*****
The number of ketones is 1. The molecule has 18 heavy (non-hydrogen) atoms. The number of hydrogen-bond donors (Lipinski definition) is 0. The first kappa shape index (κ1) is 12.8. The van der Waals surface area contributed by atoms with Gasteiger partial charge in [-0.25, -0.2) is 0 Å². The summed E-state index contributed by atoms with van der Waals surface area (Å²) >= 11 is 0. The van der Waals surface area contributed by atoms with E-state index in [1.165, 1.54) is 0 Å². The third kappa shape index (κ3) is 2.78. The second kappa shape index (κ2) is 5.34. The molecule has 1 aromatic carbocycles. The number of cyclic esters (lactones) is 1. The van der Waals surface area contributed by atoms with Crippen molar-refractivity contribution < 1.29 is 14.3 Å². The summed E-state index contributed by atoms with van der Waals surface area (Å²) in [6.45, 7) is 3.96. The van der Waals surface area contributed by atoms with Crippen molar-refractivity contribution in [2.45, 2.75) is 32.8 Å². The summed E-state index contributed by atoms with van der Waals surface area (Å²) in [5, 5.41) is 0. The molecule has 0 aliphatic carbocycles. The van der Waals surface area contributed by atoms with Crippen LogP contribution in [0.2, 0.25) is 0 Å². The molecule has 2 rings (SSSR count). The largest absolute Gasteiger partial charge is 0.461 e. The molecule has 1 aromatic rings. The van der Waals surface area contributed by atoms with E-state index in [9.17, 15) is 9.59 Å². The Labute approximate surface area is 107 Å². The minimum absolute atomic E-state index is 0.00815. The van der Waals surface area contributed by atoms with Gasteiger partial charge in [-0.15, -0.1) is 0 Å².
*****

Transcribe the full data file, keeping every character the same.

The number of ketones is 1. The molecule has 18 heavy (non-hydrogen) atoms. The number of hydrogen-bond donors (Lipinski definition) is 0. The first kappa shape index (κ1) is 12.8. The van der Waals surface area contributed by atoms with Gasteiger partial charge in [-0.25, -0.2) is 0 Å². The summed E-state index contributed by atoms with van der Waals surface area (Å²) >= 11 is 0. The van der Waals surface area contributed by atoms with E-state index in [1.165, 1.54) is 0 Å². The third kappa shape index (κ3) is 2.78. The second kappa shape index (κ2) is 5.34. The molecule has 1 aromatic carbocycles. The number of cyclic esters (lactones) is 1. The van der Waals surface area contributed by atoms with Crippen molar-refractivity contribution < 1.29 is 14.3 Å². The summed E-state index contributed by atoms with van der Waals surface area (Å²) in [6.45, 7) is 3.96. The van der Waals surface area contributed by atoms with Crippen molar-refractivity contribution in [2.45, 2.75) is 32.8 Å². The summed E-state index contributed by atoms with van der Waals surface area (Å²) in [5, 5.41) is 0. The molecule has 0 aliphatic carbocycles. The van der Waals surface area contributed by atoms with Crippen LogP contribution in [0.2, 0.25) is 0 Å². The molecule has 2 rings (SSSR count). The largest absolute Gasteiger partial charge is 0.461 e. The molecule has 1 aromatic rings. The van der Waals surface area contributed by atoms with E-state index in [9.17, 15) is 9.59 Å². The Labute approximate surface area is 107 Å². The minimum absolute atomic E-state index is 0.00815. The van der Waals surface area contributed by atoms with Gasteiger partial charge in [-0.15, -0.1) is 0 Å².